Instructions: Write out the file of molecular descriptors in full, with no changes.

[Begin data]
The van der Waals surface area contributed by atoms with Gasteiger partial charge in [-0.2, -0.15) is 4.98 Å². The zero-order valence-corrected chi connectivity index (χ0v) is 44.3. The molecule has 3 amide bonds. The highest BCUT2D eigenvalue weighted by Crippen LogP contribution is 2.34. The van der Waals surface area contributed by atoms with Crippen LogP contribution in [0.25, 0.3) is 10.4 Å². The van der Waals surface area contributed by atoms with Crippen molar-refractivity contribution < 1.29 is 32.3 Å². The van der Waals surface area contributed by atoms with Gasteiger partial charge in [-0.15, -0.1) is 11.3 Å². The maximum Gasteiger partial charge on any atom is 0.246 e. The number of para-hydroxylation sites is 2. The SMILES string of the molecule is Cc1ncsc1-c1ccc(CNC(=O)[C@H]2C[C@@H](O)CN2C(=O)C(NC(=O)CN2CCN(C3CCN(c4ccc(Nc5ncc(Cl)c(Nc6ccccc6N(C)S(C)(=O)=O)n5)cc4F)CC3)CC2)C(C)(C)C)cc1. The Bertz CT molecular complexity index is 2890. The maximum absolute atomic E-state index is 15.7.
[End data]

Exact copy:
The van der Waals surface area contributed by atoms with Gasteiger partial charge in [-0.2, -0.15) is 4.98 Å². The zero-order valence-corrected chi connectivity index (χ0v) is 44.3. The molecule has 3 amide bonds. The highest BCUT2D eigenvalue weighted by Crippen LogP contribution is 2.34. The van der Waals surface area contributed by atoms with Crippen LogP contribution in [0.25, 0.3) is 10.4 Å². The van der Waals surface area contributed by atoms with Crippen molar-refractivity contribution < 1.29 is 32.3 Å². The van der Waals surface area contributed by atoms with Gasteiger partial charge in [-0.15, -0.1) is 11.3 Å². The maximum Gasteiger partial charge on any atom is 0.246 e. The number of para-hydroxylation sites is 2. The SMILES string of the molecule is Cc1ncsc1-c1ccc(CNC(=O)[C@H]2C[C@@H](O)CN2C(=O)C(NC(=O)CN2CCN(C3CCN(c4ccc(Nc5ncc(Cl)c(Nc6ccccc6N(C)S(C)(=O)=O)n5)cc4F)CC3)CC2)C(C)(C)C)cc1. The Bertz CT molecular complexity index is 2890. The maximum absolute atomic E-state index is 15.7.